When I'm 16...

A conversation I overheard between Miss V, Miss F and a few other kids at the park...

Girl in green: "When I'm 16 my mummy says I can get my ears pierced!"

Girl in yellow: "When I'm 16, I'm allowed to go on a plane by myself!"

Boy in blue: "When I'm 16 I can drive a car!"

Miss V: "When I'm 16, I can join Mensa!"

Which is nothing compared to...

Miss F: "When I'm 16 I'm allowed to have sex."

Brought to you by the letters T and J

TJ has been with us for almost 5 months now. I adore him, his sense of humour and his good nature, he is the best big brother I could ever have wished for my girls and I am grateful for every moment he is part of our family.

TJ's parents live interstate, and although they have a hard time communicating when it comes to feelings and "stuff", they love him very much.

By TJ's own description his parents are, "as straight as I am weird".

TJ has started writing letters to his parents, because phone conversations don't seem to be a great way for them to communicate.

Yesterday he asked to stop by the post office to send them his letter. He was more excited about sending this letter than any of the letters before. He had a big grin on his face and was almost jumping up and down on the spot while he waited for a stamp. He put his letter into the post box and clapped his hands together a few times, by way of send off.

I assumed that being the end of his first week at school, TJ was just excited about sharing this with his parents.

I assumed wrong.

Last night, after the other kids had gone to bed, TJ came and sat beside me.

"Al, there's something I need to tell you."

Uh - oh.

TJ, "In the letter I sent my parents today... I told them I was gay."

Me, "OK."

TJ, "But I'm not gay."

Me, "Right. That's an interesting thing to tell your parents if you don't think it's true. Why do you think you did that?"

TJ, "Just to see what their reaction would be. It will be big, won't it?"

Me, "I don't know, TJ. It will be a lot for them to process. Do you want them to do all that work processing something about you that might not be true?"

TJ, "Yes. No. I don't know. I want them to think I'm weird like you so I can stay here forever."

Me, "Do you think being gay is weird?"

TJ, "NO! But they do. And if they think I'm too weird they won't want me back."

Me, "I see. TJ, why do you think your parents agreed to let you come and stay here originally?"

TJ, "Because I ran away."

Me, "OK, and why did you run away?"

TJ, "Because I wanted to come stay with you."

Me, "OK. So your parents let you come and stay here, because you wanted to."

TJ, "I guess."

Me, "And when we went down before Christmas and you said you wanted to camp with us and not stay in the house, what did they say?"

TJ, "They said OK."

Me, "Right. So your parents are pretty good at listening to what you want, really, aren't they?"

TJ, "I guess."

Me, "So maybe talking to them about what you want would have been a better way of communicating than telling them something that you thought would get a reaction."

TJ, "Yeah. Probably. [Pause] But telling them I am gay is heaps funner!"

Me, "Is it fun when people lie to you?"

TJ, "No, not really. I shouldn't have lied, should I?"

Me, "It's more important what you choose to do about it now."

TJ, "I could send another letter?"

Me, "Sure. You can send it express post if you like."

TJ, "Yeah! I'll send another letter express post... And I'll say I might be gay, instead!"

Me, *Stifled laughter* "That sounds like a great idea."

Miss Thoughtful

Miss V, "Mum? Did you know that the Chinese believe coffee is poisonous to human bodies? Because I just tipped the coffee down the sink. To help you."

Booty Call


Mobile phone rings

Unknown number

Me, ".... Hello..?"

Telemarketer, ".................................................. Hello. Mrs [Insert badly pronounced surname here]?"

Me, "Maybe.... What are you selling....?"

Telemarketer, "Congratulation! (No, that's not a typo, he said congratulation without the s) You have been randomly selected to receive a free anniversary gift from company X [I asked said company to join us for this blog post, sadly, they declined).

Me, "Oooohhh a freebie! My husband will be thrilled when he forgets to buy me something!"

Telemarketer, "You can have an anniversary night to remember with our free sample of [some drug thing that enhances sexual function in men]."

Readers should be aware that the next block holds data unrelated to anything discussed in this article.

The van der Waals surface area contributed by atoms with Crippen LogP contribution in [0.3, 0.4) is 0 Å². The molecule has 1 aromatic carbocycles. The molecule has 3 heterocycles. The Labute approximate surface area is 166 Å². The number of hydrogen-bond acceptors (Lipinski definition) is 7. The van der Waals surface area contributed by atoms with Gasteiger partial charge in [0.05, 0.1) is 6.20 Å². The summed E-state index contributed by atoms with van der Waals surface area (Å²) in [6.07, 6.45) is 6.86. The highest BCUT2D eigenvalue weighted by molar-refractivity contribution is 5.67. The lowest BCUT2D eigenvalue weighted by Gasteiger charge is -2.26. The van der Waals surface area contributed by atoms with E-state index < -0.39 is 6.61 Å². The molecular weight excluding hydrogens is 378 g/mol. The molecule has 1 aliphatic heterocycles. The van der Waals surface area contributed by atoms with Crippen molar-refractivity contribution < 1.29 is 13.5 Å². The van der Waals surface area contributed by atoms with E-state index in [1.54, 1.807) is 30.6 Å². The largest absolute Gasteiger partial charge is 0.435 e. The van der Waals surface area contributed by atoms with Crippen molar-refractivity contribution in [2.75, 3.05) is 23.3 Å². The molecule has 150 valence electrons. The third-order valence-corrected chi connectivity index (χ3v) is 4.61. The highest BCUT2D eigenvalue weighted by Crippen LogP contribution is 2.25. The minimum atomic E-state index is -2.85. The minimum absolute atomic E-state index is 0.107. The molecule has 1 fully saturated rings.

Me, "No way!!! Really?!?!"

Telemarketer, "Yes. Let me tell you a bit about our product. It is all natur...."

Me, "Mate - If you can give my husband a hard on for the night, I will give you a million dollars!"

Telemarketer, "Er... What is his dysfunction?"

Me, "Death."


Me, "What...... Is that a problem?"

Telemarketer, "Umm.. Sorry to bother you..."

[Dial tone]

Honestly... Telemarketers these days have no stamina.

Thanks Henry

In this family, we're big believers in the power of thought - all that think positive, create your own reality, law of attraction, hippy stuff that makes lots of people roll their eyes and others nod in agreement. Thinking thoughts that are uplifting and empowering is something I try to teach the Kewl Kids, and I always try to pass on beliefs to them that will serve them well and help them to achieve their dreams (as we all do as parents, in our own way).

The Kewl girls are already pretty good at the whole law of attraction thing. A few weeks ago I was reminded of the quote: "Whether you think you can or you think you can't - Either way you are right." from Henry Ford. When I passed this on to the girls we talked about it for a while and they recognised it very quickly as something they could use to their advantage.

"Mummy, I think I can have chocolate cake for dinner - So I am right, hey mum?!"

Yeah. Right.
In my adulterated ignorance I rolled my eyes and told them - nice try - but the saying was not meant to be taken that literally.

Not more than 20 minutes later, Mary Poppins walked in the door with a big chocolate cake for us to share after dinner.

Today Miss J and Miss F took their mind powers to the next level.

We had to go to the big shopping centre and just because I like a challenge, I took the kids with me. My kids are pretty good when it comes to resisting the brightly coloured, cheery sounding, kewl light flashing, perfect kid height, button happy machines filled with al kinds of consumer crap - but even the best kids are not immune.

About 10 meters from the exit, I was almost home free when Miss F spotted something she just HAD to waste her money on try. A big obnoxious machine full of electronic gadgets, from mini watches right up to digital cameras and iphones. Miss F had spied an mp4 player and decided if she raided savings (all $2 worth) she would finally be able to afford the music playing, video displaying gadget she didn't know she wanted until she saw it 30 seconds ago! She had also spied the flashy words that claimed: "EVERYBODY WINS!" and "PRIZE GUARANTEED!"

I tried explain that these machines did not often give away the expensive prizes - that even though "a" prize was guaranteed, this could mean one of the cheap ones and not the one she wanted - but Miss F was not having it.

"Mummy! It's MY money and I think I can have that player!"

So I stopped resisting and got her to close her eyes and picture the player dropping off the hook and falling into the basket at the bottom of the machine, then to see herself reaching in and taking it out, holding it in her hands in front of her.